Patricia Arrastía and María Gabriela Garrido

Itching or itching is a frequent reason for consultation in medical practice. Subjective in nature, it can be defined as a sensation that leads to scratching.

Sometimes it is the only symptom for which the patient consults or it may coexist with other symptoms and signs.

It is important to carry out an interrogation and a complete physical examination, as well as the corresponding complementary studies to arrive at the diagnosis, considering that it may be the predominant symptom of inflammatory skin diseases or it may be a manifestation of metabolic, neoplastic or drug processes.


The sensation of itching is the result of the activation of a network of nerve endings located at the dermoepidermal junction, considering that if the stimulus on said endings were of greater intensity it would produce pain.

Current evidence indicates that histamine and various peptides (bradykinin, interleukins, neuropeptides, substance P, kallikrein, CNS opioid peptides, among others) would be the chemical mediators of the itching process.

It is thought that it is transmitted by the unmyelinated C fibers, taking the stimulus to the posterior cord of the medulla, from there to the thalamus through the lateral spinothalamic tract to end in the posterior central gyrus of the cortex.

The scratching response to itching is a spinal reflex, which would calm it by producing a sensation of mild pain that overlaps the itching.

Types of itching

      • Bacterial (impetigo, folliculitis)
      • Viral (herpes, chickenpox)
      • Mycosis (candidiasis, had capitis, had cruris)
      • Parasitic (scabies)
      • Plastics
      • Fabrics
      • Poland
      • Sunburn
      • Atopic eczema
      • Lichen planus
      • Seborrheic dermatitis
      • Psoriasis
      • Pityriasis rosea
      • Dermatitis herpetiforme
      • Mycosis fungoides
      • Ictiosis
      • Contact dermatitis
      • Pharmacoderma
      • Urticarias
      • photoallergy
    5. XEROSIS
    1. Liver disease: generalized pruritus may appear in pregnancy with elevated bilirubin values ​​due to cholestasis caused by estrogens. Pruritus in chronic biliary obstruction is associated with elevated levels of bile salts, but there is no direct relationship between these levels and the intensity of the symptom.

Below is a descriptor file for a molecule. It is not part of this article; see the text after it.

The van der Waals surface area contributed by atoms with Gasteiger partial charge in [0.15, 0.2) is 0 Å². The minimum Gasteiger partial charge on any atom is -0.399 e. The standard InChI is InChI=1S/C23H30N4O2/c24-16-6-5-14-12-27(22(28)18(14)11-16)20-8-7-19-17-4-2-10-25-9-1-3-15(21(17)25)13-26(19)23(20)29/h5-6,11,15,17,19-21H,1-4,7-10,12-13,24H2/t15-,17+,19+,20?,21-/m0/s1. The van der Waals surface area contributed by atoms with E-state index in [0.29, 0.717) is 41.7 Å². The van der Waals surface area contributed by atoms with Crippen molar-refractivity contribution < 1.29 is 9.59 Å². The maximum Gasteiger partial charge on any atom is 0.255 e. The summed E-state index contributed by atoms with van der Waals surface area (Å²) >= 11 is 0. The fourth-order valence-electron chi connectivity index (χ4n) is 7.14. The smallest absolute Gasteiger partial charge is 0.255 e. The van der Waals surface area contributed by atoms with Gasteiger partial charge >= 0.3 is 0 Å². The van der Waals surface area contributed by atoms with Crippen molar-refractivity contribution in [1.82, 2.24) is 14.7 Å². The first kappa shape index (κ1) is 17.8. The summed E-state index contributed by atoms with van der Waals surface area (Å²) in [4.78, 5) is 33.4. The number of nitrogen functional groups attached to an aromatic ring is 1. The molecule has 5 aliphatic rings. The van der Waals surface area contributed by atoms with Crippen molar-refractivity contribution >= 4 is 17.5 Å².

2. Chronic kidney disease: it is one of the most frequent symptoms. The excessive dryness of the skin, added to the high levels of uremia would be responsible. Hemodialysis produces temporary relief.
    3. Pruritus in endocrine diseases: generalized pruritus is a symptom of thyrotoxicosis, and may be related to the increase in body temperature. In hypothyroidism, the presence of pruritus is possible due to the intense dryness of the myxedema skin. In both cases, it may be located mainly in the genital area due to mucocutaneous candidiasis. In hyperparathyroidism, pruritus could be related to elevated calcium levels, while parathormone stimulates mast cells, increasing histamine production. In diabetes, generalized itching is rare, but localized it is, predominantly in the genital area, due to the increased incidence of cutaneous candidiasis.
    4. Pruritus in malignant diseases: Hodgkin's disease presents generalized pruritus in 30% of cases. 50% of patients with polycythemia vera associate intense water-induced itching. Other diseases such as multiple myeloma, neoplasms of the pancreas, ovaries, stomach and prostate can be accompanied by itching.
    5. Psychiatric diseases: Parasitophobia, in which the patient reports tingling, is a symptom of a severe psychoneurotic disorder. More frequently, localized or generalized itching can be a manifestation of anxiety or depression. In general, the diagnosis is made by exclusion.

Study methodology

  • Full questioning
  • Physical Exam, look for the presence of skin lesions, signs of scratching, skin color, state of hydration, presence of lymphadenopathy or visceromegaly, etc.
  • Complementary tests: blood laboratory, microbiological studies, skin biopsy, etc.